Mr. Taube has a BS degree in geophysics from Virginia Tech and an MS degree in Geotechnical Engineering from the University of Pittsburgh and is licensed as a professional engineer and professional geologist in Pennsylvania, and currently chairs the Deep Foundation Institute's Ground Improvement Committee.
To an audience of about 75 people at the Hess Club, Marty Taube, Director of Business Development with DGI-Menard, Inc. presented “Ground Improvement”.
Mr. Taube’s presentation provided an overview of ground improvement issues and solutions. When possible, developers should select locations where the ground is sufficiently stiff and minimum work will be required to support their structures. However, many of the remaining areas that are available to build on have less than desirable ground conditions and the ground cannot adequately support the new construction. Historically, it was necessary to excavate and replace soft ground, or install deep foundation systems such as piles or shafts.
Ground Improvement is commonly used to support and expedite construction of earthen structures, storage tanks, and a wide variety of buildings and structures. Today there are a wide variety of ground improvement techniques available for stiffening soft ground. Techniques suited for the soft clays that are prevalent throughout the Gulf Coast were discussed and include Wick Drains, Controlled Modulus Columns, Vibro Stone Columns, and Vibro Concrete Columns. DGI personnel pioneered Wick Drains (Prefabricated Vertical Drains) in the US and Menard further advanced the use of Wick Drains internationally with the introduction of Menard Vacuum Consolidation. Wick Drains are typically used to accelerate the consolidation of fine grained soils. DGI-Menard has developed its own range of Wick Drain installation equipment to meet a wide variety of soil and site conditions. Some of these techniques are shown in the graphics below.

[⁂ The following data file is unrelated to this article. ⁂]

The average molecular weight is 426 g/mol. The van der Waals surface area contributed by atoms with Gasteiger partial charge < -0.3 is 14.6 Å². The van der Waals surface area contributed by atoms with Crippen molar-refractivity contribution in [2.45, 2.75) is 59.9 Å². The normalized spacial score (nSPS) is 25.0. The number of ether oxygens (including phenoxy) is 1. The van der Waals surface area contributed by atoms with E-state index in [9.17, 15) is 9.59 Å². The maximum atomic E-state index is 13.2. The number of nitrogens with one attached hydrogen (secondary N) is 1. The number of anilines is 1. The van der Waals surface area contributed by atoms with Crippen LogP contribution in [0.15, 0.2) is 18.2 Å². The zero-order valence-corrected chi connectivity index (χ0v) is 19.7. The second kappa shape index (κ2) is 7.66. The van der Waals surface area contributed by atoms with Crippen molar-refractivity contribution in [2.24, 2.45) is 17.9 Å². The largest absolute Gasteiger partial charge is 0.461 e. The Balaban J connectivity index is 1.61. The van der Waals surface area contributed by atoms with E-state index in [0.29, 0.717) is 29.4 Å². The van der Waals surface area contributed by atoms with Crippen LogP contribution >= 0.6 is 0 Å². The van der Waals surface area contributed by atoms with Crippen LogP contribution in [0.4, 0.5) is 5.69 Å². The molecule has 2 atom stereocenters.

These ground improvement technologies essentially involve two different approaches: improvement with or without additional material.
To improve granular soils (sand, gravel), without the use of additional materials, densification is primarily achieved by means of vibration. For cohesive soils (clay, silt), consolidation by pre-loading (constructing an embankment surcharge or applying a vacuum) can be significantly accelerated through the use of a drainage system.
The techniques of improvement with the use of additional materials consist of making flexible, rigid or semi-rigid vertical inclusions (columns) in compressible soil layers. These inclusions are laid out following a regular surface grid. The inclusion material is either dry and cohesionless (stone columns and dynamic replacement pillars) or grout based products (controlled modulus columns and vibro-concrete columns). The resulting consolidated soil layer behaves like a composite material with improved characteristics.
The following diagram indicates the selection of ground improvement technology based on soil type and the depth of the compressible ground.